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Flight training flying Sport Flying

Learning to land?

There are only three tricks to a perfect landing. Unfortunately, nobody knows what they are. It was in pursuit of these that I found myself 500ft over the threshold of Runway 36 at Brakpan Airfield (FABB), power off, flaps down and in an aggressive sideslip. Too low… damn it… 100ft up, still 1000ft short of the zero line, flaps up… nose up a little… not too much, she’s going to stall… better now.. hold it, hold it…. here’s the line, let her land (Windscreen fills with sky).. good – now full power, flaps 1 and off again.. Over the radio…“ZU-IBM, that was a +2, well done!”

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flying Sport Flying

Racing again

After a successful navigation rally held some weeks ago the groundwork was laid for the resumption of Speed Rally flying. The season has been completely disrupted by the COVID pandemic with the second and third races being cancelled. There was much excitement when it seemed that we could continue with two further events this year.

And such it was that Steve and I found ourselves heading east on Friday afternoon to Secunda. Getting out to Rand Airport is a lot less of a schlep on a Friday afternoon than Baragwanath and the hangar attendant had pulled IBM to the front of the hangar so we were good to go – traffic levels at the airport are quite high and we were number 3 or 4 to depart for the short 70nm trip to Secunda (FASC).

Categories
flying General Sport Flying

Competition flying again

The fluttering noise didn’t catch my attention as much as the white flash of paper passing before my eyes. Flailing wildly didn’t help as the paper in question – the photos of the start and finish gates – flew out the gullwing door of my Sling, and contrary to what would be expected, got sucked into the propeller from behind and shredded.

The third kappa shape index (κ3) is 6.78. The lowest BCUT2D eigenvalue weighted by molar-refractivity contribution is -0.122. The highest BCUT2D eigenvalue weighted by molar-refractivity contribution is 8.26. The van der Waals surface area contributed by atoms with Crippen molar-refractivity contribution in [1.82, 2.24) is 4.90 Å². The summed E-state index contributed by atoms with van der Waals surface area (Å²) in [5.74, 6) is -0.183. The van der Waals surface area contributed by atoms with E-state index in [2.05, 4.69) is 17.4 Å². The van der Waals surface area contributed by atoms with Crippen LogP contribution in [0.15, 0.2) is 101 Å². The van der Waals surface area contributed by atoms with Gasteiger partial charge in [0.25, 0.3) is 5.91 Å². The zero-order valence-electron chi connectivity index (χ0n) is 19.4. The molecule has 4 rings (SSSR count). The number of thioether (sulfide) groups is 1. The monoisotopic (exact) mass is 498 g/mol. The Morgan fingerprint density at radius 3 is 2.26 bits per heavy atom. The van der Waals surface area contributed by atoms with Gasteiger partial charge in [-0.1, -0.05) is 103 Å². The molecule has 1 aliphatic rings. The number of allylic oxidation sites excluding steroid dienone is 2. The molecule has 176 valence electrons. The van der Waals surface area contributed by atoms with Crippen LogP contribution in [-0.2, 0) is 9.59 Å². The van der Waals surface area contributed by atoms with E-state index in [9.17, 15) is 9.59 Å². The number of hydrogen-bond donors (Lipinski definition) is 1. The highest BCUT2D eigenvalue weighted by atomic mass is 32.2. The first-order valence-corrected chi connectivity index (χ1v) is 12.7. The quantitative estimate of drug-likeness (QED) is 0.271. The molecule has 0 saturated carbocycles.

This was going to be a problem. One does not simply chase after pieces of maps while holding short of an active runway for a set takeoff time. Our Air Navigation Rally second course was about to get even more interesting. It wasn’t lacking in interest before the map shredding incident – the 30kt winds had provided quite enough entertainment already this morning.

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Sport Flying Uncategorized

Speed Rally Season 2 Race 2 – Witbank

I think my aircraft may have forgotten me. The last time I flew was with my daughter on Christmas Eve. We did at least do this properly by wearing Santa hats and by going for milkshakes at Rand Airport (FAGM).

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flying Sport Flying

Speed Rally Season 2, Race 1 – Springs

The 2019/2020 Speed Rally season opened on the 23rd of November with the first race being held at the Springs Airport (FASY). This would be our second speed rally, the first one having been at Secunda in August.

Pre Race hubris

This time my son Scott was unable to navigate for me because he was studying for exams so I recruited my friend Steve who is also mad about flying and is fairly useful around a map! As is the usual scenario, the weather forecast for the morning of the race looked pretty lousy – low ceilings, narrow temp/dew point spread and generally not amenable to VFR flight. My plan was thus to move my aircraft to Springs on the Friday afternoon – but once again, Mother Nature simply laughed at my plans and some of the biggest storms we’ve had this year arrived. They at least had the good grace to start well before I left for the airfield unlike previous occasions where storm cells have pitched up as I complete my preflight.

Dane Laing’s very well turned out RV6A – Race 31

Steve and I resolved to get up at the crack of dawn to make the 50nm trip to Springs – fully expecting to bin the whole affair, but Saturday was clear and we easily made it across to Springs in time for the 07h30 briefing. The race has become really popular – 40 entries were received including, for the first time, 2 helicopters.

3 Slings in a row – ZU-FWY(Sling2), ZU-IBM, ZU-IBH